After recently reports that dogs can distinguish as many as 89 different words, a completely different research team has learned that dogs can tell the difference between various human languages. The same research determined that dogs can also differentiate between random sounds and language, and that the older the dog, the better they are at each of these skills.
BACKGROUND: DOGS ALREADY GOOD AT UNDERSTANDING HUMANS
Dogs can be trained to respond to verbal commands in any language, and many seem to know the sound of a can opener from miles away. Previous research has shown that this ability includes deciphering as many as 89 different words spoken by a human caregiver, regardless of the language spoken by said human.
Now, this latest research looks at how a dog’s brain reacts to the sound of different human languages as well as non-language ‘gibberish,’ especially dogs who have been raised around humans speaking only one language.
ANALYSIS: HOW DO YOU SAY BELLY RUBS IN HUNGARIAN?
“Some years ago I moved from Mexico to Hungary to join the Neuroethology of Communication Lab at the Department of Ethology, Eötvös Loránd University for my postdoctoral research,” says Laura V. Cuaya, first author of the study published in the journal Neuroimage. “My dog, Kun-kun, came with me. Before, I had only talked to him in Spanish. So, I was wondering whether Kun-kun noticed that people in Budapest spoke a different language, Hungarian.”
To test the hypothesis, Cuaya and her colleagues trained Kun-Kun and 17 other dogs to sit still in a brain scanner while wearing headphones and listening to different audio tracks. Like Kun-kun, all of the dogs had only been exposed to one language during their lives, either Spanish or Hungarian.
Once inside the brain scanner, each dog was played three sets of audio tracks. First the cooperative canines heard words spoken in the language they were familiar with. Second, each dog heard those same phrases again, only this time in the unfamiliar language. Finally, each dog was played a remixed version of the phrase in their familiar language but scrambled in a way that was abnormal for human speech.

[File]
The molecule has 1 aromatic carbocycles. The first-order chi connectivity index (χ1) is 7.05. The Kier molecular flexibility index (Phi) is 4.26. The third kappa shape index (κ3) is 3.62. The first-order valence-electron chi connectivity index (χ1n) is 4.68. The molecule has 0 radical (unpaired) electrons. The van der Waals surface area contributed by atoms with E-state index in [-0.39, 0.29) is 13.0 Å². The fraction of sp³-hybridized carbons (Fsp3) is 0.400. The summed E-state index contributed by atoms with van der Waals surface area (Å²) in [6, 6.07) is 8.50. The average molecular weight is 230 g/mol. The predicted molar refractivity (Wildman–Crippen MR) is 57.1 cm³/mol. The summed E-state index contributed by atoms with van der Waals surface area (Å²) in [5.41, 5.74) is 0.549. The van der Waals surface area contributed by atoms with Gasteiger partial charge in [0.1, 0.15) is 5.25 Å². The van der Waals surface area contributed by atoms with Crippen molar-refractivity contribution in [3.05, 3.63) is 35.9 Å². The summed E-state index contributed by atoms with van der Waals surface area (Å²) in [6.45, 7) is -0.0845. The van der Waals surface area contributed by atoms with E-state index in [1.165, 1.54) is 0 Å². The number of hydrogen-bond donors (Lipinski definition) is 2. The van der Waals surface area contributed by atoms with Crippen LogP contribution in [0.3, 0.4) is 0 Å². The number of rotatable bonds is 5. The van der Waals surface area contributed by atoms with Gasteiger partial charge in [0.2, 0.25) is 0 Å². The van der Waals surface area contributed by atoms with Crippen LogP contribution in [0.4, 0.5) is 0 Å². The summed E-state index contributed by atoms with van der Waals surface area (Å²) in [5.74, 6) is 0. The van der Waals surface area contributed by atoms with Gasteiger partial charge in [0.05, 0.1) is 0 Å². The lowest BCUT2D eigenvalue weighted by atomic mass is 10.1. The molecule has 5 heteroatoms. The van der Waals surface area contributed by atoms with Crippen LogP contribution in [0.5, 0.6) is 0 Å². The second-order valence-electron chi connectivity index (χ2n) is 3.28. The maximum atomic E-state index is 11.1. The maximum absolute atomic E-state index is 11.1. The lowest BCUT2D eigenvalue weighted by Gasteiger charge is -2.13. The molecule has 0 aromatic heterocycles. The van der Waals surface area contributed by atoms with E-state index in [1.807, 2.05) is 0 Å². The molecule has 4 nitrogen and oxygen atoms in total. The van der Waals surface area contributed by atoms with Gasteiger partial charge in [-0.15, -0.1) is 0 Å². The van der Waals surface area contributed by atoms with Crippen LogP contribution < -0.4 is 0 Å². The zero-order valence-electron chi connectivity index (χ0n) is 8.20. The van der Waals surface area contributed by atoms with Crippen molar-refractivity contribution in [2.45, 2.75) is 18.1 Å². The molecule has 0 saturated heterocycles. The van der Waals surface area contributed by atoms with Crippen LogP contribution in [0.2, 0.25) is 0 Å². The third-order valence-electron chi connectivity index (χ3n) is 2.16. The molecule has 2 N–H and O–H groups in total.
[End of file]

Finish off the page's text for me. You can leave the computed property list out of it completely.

As expected, the dogs’ brain scans showed that they recognized the familiar language and not the unfamiliar one. Also, the dogs’ brains reacted completely differently to the scrambled speech, meaning they somehow noted it was not actual language.
“Dog brains, like human brains, can distinguish between speech and non-speech.,” said study co-author Raúl Hernández-Pérez in the press release announcing the results. “But the mechanism underlying this speech detection ability may be different from speech sensitivity in humans: whereas human brains are specially tuned to speech, dog brains may simply detect the naturalness of the sound.”
The researchers also noted that the older the dog, the better they were at distinguishing between languages.
“Each language is characterized by a variety of auditory regularities,” said Hernández-Pérez. “Our findings suggest that during their lives with humans, dogs pick up on the auditory regularities of the language they are exposed to.”
OUTLOOK: DOGS MAY NOT BE THE ONLY ONES WITH THIS ABILITY
The researchers note that this ability may be connected to the close relationship developed between humans and canines over the last ten thousand plus years of domestication. However, they don’t rule out the possibility that other animals may also be able to differentiate between human languages.
“We do not know whether this capacity is dogs’ specialty, or general among non-human species,” said Attila Andics, senior author of the study. “Indeed, it is possible that the brain changes from the tens of thousand years that dogs have been living with humans have made them better language listeners, but this is not necessarily the case.”
Finally, for those wondering how Kun-kun is doing after moving to Budapest, Cuaya says, “he lives just as happily as he lived in Mexico City – he saw snow for the first time, and he loves swimming in the Danube.”
Of course, ever the scientists, Cuaya also noted, “We hope that he and his friends will continue to help us uncover the evolution of speech perception.”
Follow and connect with author Christopher Plain on Twitter: @plain_fiction